One of the striking things about Jesus’ earthly ministry, was his stark realism about the people he was working with. When the crowds initially huddled around him to make him king, impressed by his outward signs, Jesus did not entrust himself to them, “because he knew all people and needed no one to bear witness about man, for he himself knew what was in man” (John 2:24-25). John Chrysostom notes that this is sign of Christ’s divinity, since only God can know the hearts of men: “He therefore needed not witnesses to learn the thoughts of His own creatures, and so He felt no confidence in them because of their mere, temporary belief.” Jesus was no sucker.
Recently watching John Michael McDonagh’s film Calvary called this aspect of Jesus’ character to mind. Calvary tells the story of a parish priest, Father James (Brendan Gleeson), in a small community off the coast of Ireland. He’s confronted in the confessional by a local man, a victim of the horrifying sexual abuse at the hands of a clergyman, who tells him that within a week’s time, on Sunday, Father James is to meet him on the beach where the man is going to kill him. The man (who remains initially off-screen and nameless) says that he’s going to kill Father James, not because he’s a bad priest, but precisely because he is a good priest. That’s not the kind of thing people could ignore, anymore.
The rest of the film takes place in the remaining seven days as Father James struggles with his choice to either turn the man in (since the confessional seal does not apply to a future, unrepentant crime), run, or remain to minister to him, all set in the context of ministering the broken, wretched, sinful, and unrepentant people of the town. And unrepentant, they are. In a week’s time, Father James encounters adulterers, the violent, a serial murderer and cannibalist, pederasts, a self-absorbed, financial fatcat, cynical atheists, pornographers, and just about anything else you can imagine. And it is this aspect, among many others, that gripped me.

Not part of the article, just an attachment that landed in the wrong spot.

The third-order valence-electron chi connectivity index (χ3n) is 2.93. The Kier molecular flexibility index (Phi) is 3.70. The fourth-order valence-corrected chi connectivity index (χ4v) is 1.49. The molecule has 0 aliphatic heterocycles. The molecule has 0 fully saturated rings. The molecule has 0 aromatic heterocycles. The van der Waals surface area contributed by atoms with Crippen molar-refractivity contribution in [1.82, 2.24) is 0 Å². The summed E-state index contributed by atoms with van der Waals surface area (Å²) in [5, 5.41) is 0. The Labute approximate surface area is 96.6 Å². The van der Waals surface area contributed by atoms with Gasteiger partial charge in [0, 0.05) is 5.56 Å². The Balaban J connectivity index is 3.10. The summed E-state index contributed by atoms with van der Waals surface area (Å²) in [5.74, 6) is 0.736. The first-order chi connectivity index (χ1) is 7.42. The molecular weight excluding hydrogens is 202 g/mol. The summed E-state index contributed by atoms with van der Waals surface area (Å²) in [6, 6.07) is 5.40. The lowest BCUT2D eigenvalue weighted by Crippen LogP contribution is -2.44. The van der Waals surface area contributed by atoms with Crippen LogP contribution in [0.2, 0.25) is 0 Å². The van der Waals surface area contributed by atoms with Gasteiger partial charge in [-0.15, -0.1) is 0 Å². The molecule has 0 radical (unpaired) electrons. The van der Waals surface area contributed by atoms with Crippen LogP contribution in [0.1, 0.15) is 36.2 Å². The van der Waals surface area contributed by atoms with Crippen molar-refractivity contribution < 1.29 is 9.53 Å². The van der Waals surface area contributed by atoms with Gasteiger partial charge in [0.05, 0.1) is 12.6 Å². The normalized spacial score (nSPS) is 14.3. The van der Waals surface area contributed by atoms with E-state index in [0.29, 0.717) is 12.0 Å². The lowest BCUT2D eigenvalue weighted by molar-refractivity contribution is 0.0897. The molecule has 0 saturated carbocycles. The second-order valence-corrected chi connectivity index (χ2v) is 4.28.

Father James is not a perfect priest. Some of the counsel he gives is quite inept, he curses, he drinks, and seems to look the other way on all sorts of sins, I’d probably think to say something about. All the same, Father James has a serious sense of vocation to give comfort and solace to the people of his parish in the various situations in which they find themselves. In doubt. In fear. Trapped in self-hate and depravity. Bitter apathy. Self-violation. It is to these that Father James came to give comfort and whom he could not abandon. Even as they mock him. Even as they attempt to bribe, cheat, and deceive him. Even as one–one who called him friend–threatens to kill him.
While grieved, Father James is not basically shocked. He is grieved, but looks at these people–his people–for what they are and he ultimately chooses to dwell among them all the same.
We have countless reasons to marvel at the Incarnation, the metaphysical mystery of the humiliation of the Son come in the flesh of a baby boy, of course. All the same, it is perhaps this dimension that has compelled me over the years. Jesus knew what was in man. He was not shocked or surprised at our sins, at our pettiness, our narcissism, and self-absorption. He wept over Jerusalem, but he knew why he came; he came for the dregs. To live, to breathe, to sweat, to laugh, to cry, and eventually, to die among them, so that they might one day live again with him.
The Incarnation is the good news of the God who knew what was in man, but came anyways.
Soli Deo Gloria